Last week, the Biden Administration approved the potential sale of equipment for the upgrade of Pakistan’s F-16 fleet to strengthen its forces in the ongoing counterterrorism efforts. Lockheed Martin Corporation will be the principal contractor for the sale valued at an estimated $450 million. The Defence Security Cooperation Agency, which delivered the required certification notifying Congress of this possible sale, however, clarified that the proposed sale of the aircraft does not include any new capabilities, weapons or munitions. In April this year, COAS Qamar Javed Bajwa stated the country enjoyed “excellent” relations with the US and that the best military equipment Pakistan had was from Washington. This is the first major security-related assistance to Pakistan from Washington after former president Donald Trump had declared ending security assistance to Pakistan in 2018 alleging that Islamabad was not taking tangible actions against militants. The move is believed to be another thaw in the strained relationship which went through multiple ups and downs in recent months.
Before his ouster through VONC, former Prime Minister Imran Khan alleged that the US hatched a regime change conspiracy to topple his government, a claim which remains unproved to date. Yet the public shaming of the US by Imran Khan put diplomatic circles in an awkward position and the incoming government on a challenging rapprochement adventure. Islamabad’s reconciliation drive earned gradual success when the US vowed to work closely with the new government followed by foreign secretary Antony Blinken’s invitation to Foreign Minister Bilawal Bhutto Zardari to attend a ministerial meeting on the “Global Food Security Call to Action” at the UN headquarters in May. As the devastating floods wreaked havoc in one-third of Pakistan, the United States announced $30 million in humanitarian assistance to support the people affected by severe flooding. Two weeks later, the US announced an additional $20 million in support, making the country the leading contributor so far with a total of $50.1 million pledged. Meanwhile, the US Central Command, in support of USAID, began airlifting life-saving humanitarian supplies into Pakistan to support the majority of those who have fled their homes and resided in makeshift shelters. Lately, there has been a flurry of high-profile visits by US officials to Pakistan in an ostensible effort to reset ties. In August, the US military’s top commander, Army Gen. Michael Erik Kurilla, visited Pakistan and acknowledged the country’s “commendable efforts in the fight against terrorism” and its “efforts [to promote] regional peace and stability,” according to an ISPR press release. In May, the new US Ambassador to Pakistan Donald Blome assumed charge becoming the first full-time ambassador to Pakistan after four years. Since his arrival, Mr Blome has taken up several trips to parts of Pakistan including KPK and Sindh. Ambassador’s multi-city stopovers and meetings with top civil and military leadership as well as with leading businessmen speak volumes of Uthe S’ keenness to resuming normal bilateral engagements. His engagements with top Pakistani leadership paved way for more visits by US officials to Pakistan including US Congressional delegation (CODEL), State Department Counselor Derek H Chollet and Principal Deputy Assistant Secretary Elizabeth Horst. According to some reports, the US put its weight behind the IMF for restoring the long overdue programme with Pakistan without which the country was heading towards imminent economic disaster.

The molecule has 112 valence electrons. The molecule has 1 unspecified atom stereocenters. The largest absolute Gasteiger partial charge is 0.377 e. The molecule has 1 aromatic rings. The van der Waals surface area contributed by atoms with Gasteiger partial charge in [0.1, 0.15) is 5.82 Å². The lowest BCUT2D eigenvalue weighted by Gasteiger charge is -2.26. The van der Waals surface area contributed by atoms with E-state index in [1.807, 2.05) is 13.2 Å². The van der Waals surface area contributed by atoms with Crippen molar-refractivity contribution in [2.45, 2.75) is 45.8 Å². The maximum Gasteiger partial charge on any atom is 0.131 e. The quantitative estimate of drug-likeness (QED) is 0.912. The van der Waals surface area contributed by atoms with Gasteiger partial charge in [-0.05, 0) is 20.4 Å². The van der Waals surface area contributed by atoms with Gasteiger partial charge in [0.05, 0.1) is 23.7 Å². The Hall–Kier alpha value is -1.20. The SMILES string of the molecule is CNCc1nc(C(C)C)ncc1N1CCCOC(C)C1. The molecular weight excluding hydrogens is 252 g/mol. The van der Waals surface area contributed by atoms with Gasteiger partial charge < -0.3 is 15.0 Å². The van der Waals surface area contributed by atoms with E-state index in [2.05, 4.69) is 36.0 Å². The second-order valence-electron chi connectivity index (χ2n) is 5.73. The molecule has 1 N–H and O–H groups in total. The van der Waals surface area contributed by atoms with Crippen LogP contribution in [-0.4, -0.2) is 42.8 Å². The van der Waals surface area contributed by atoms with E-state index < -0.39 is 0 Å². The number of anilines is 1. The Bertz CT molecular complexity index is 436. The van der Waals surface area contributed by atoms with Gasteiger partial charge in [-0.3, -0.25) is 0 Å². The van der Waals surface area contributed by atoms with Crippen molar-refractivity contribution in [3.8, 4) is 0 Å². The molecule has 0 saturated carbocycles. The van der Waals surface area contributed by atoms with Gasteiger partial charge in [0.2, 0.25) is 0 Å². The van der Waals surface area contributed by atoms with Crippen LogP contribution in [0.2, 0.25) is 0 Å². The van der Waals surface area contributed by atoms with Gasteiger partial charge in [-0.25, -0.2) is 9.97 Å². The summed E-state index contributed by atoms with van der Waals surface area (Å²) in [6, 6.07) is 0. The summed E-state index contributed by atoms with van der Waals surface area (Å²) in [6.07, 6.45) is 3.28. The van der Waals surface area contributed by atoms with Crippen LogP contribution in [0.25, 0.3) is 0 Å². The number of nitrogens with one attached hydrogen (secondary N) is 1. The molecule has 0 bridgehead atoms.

Resetting ties was a win-win situation for both Islamabad and Washington as, despite the US withdrawal from Afghanistan, Pakistan remains vital for US regional policy goals. The two sides have several common objectives ranging from counter-terrorism and blocking the resurgence of Al-Qaeda or ISIS in Afghanistan to mitigating climate change threats and preventing cyber-attacks on sensitive installations. However, the US should make sure that the normalcy of ties with Pakistan must not come at the cost of China as the latter has facilitated Pakistan in multiple ways and stood by the country when it faced regional and global isolation. Derek Chollet’s statement in an interview during the Pakistan tour that the “US doesn’t ask Pakistan to choose between it and China” is a good omen in this regard. The Biden administration must also engage with Pakistan beyond the Afghanistan angle since Pakistan is not just a part of the US’ two-decades-long war in Afghanistan but equally helped the US in its startling pull out from there last year. Pakistan on the other hand must be looking to reset ties which were jeopardised by the outgoing government. All the US financial aid, humanitarian relief and high-profile figures touring Pakistan are not merely meant to appease Pakistan but are part of wider US desires to be reckoned a friendly state inside Pakistan and to promote a soft image as the USAID Administrator Samantha Power while supervising the aid delivery process hoped that the US assistance will help reset perceptions of the United States in Pakistan. This opens up avenues for cooperation between the two countries and now is the best time to take advantage of this opportunity as both countries are celebrating the 75th anniversary of bilateral relations.